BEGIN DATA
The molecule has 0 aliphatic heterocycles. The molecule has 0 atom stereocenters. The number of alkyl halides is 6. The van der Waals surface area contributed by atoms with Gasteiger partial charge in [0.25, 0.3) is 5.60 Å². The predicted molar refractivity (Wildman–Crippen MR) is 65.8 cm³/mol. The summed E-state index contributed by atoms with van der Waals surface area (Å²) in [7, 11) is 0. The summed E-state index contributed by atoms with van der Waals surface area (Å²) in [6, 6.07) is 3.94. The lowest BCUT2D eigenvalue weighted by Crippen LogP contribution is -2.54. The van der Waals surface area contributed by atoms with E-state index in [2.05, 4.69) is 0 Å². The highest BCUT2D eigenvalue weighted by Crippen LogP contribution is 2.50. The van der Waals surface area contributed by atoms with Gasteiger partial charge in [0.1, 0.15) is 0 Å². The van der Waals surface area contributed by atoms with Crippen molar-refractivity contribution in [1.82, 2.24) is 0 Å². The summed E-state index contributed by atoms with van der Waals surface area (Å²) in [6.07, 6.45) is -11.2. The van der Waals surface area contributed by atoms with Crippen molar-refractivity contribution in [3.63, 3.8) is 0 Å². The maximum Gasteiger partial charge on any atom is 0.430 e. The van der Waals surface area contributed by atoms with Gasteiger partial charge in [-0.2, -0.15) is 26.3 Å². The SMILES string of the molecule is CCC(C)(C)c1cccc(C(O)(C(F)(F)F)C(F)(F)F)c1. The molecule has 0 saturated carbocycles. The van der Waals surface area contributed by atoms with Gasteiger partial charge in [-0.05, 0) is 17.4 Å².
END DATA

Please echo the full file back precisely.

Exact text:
The molecule has 0 aliphatic heterocycles. The molecule has 0 atom stereocenters. The number of alkyl halides is 6. The van der Waals surface area contributed by atoms with Gasteiger partial charge in [0.25, 0.3) is 5.60 Å². The predicted molar refractivity (Wildman–Crippen MR) is 65.8 cm³/mol. The summed E-state index contributed by atoms with van der Waals surface area (Å²) in [7, 11) is 0. The summed E-state index contributed by atoms with van der Waals surface area (Å²) in [6, 6.07) is 3.94. The lowest BCUT2D eigenvalue weighted by Crippen LogP contribution is -2.54. The van der Waals surface area contributed by atoms with E-state index in [2.05, 4.69) is 0 Å². The highest BCUT2D eigenvalue weighted by Crippen LogP contribution is 2.50. The van der Waals surface area contributed by atoms with Gasteiger partial charge in [0.1, 0.15) is 0 Å². The van der Waals surface area contributed by atoms with Crippen molar-refractivity contribution in [1.82, 2.24) is 0 Å². The summed E-state index contributed by atoms with van der Waals surface area (Å²) in [6.07, 6.45) is -11.2. The van der Waals surface area contributed by atoms with Crippen molar-refractivity contribution in [3.63, 3.8) is 0 Å². The maximum Gasteiger partial charge on any atom is 0.430 e. The van der Waals surface area contributed by atoms with Gasteiger partial charge in [-0.2, -0.15) is 26.3 Å². The SMILES string of the molecule is CCC(C)(C)c1cccc(C(O)(C(F)(F)F)C(F)(F)F)c1. The molecule has 0 saturated carbocycles. The van der Waals surface area contributed by atoms with Gasteiger partial charge in [-0.05, 0) is 17.4 Å².